An emergency arbitrator may be needed where the arbitral tribunal has not yet been appointed or fully constituted and a party to the proceedings wants to obtain an order or an interim award for interim measures to prevent the other party from dissipating evidence or assets, pending the full hearing of the dispute and the final award.
Some institutional arbitration rules permit the appointment of an emergency arbitrator before the arbitration is commenced (that is, before notice of arbitration or the equivalent is filed with the institution). Examples are the ICC Rules, the SCC Rules, the Swiss Rules and the NAI Rules. Other institutions require that the application for an emergency arbitrator is filed concurrently with or after the filing of the notice of arbitration. Examples include the SIAC Rules, the ICDR Rules and the ACICA Rules. Finally, The LCIA Rules permit the appointment of an emergency arbitrator when there is also an application for the expedited formation of the tribunal.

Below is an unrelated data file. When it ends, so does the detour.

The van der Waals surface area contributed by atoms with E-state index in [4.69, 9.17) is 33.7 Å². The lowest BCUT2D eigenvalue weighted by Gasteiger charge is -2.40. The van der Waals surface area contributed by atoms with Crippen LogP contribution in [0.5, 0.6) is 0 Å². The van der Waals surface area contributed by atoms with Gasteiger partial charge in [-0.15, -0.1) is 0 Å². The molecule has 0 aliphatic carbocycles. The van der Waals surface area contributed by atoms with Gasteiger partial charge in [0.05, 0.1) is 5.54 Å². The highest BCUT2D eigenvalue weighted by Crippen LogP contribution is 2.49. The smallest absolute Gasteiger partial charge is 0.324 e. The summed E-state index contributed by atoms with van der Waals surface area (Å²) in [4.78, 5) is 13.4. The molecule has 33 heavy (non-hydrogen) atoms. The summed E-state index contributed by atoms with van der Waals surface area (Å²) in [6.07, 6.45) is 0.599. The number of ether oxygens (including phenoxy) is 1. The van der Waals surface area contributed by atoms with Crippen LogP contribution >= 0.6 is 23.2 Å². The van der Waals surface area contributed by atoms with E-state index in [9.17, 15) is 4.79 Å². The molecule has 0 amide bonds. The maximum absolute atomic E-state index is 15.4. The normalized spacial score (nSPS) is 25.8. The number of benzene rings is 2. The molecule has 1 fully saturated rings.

The appointment of an emergency arbitrator does not necessarily preclude a party from seeking the assistance of the relevant national court. All the arbitration rules considered here, save for the LCIA Rules, contain provisions expressly protecting a party’s right to seek the assistance of the national courts or “competent judicial authority” for interim measures or relief.1
However, the requesting party may not want to seek the assistance of a national court because:
(a) It wishes to preserve the confidentiality of the arbitration. (b) It is concerned about the length of time or costs involved in making an application to a national court. (c) It has concerns about the impartiality or competence of the relevant national court.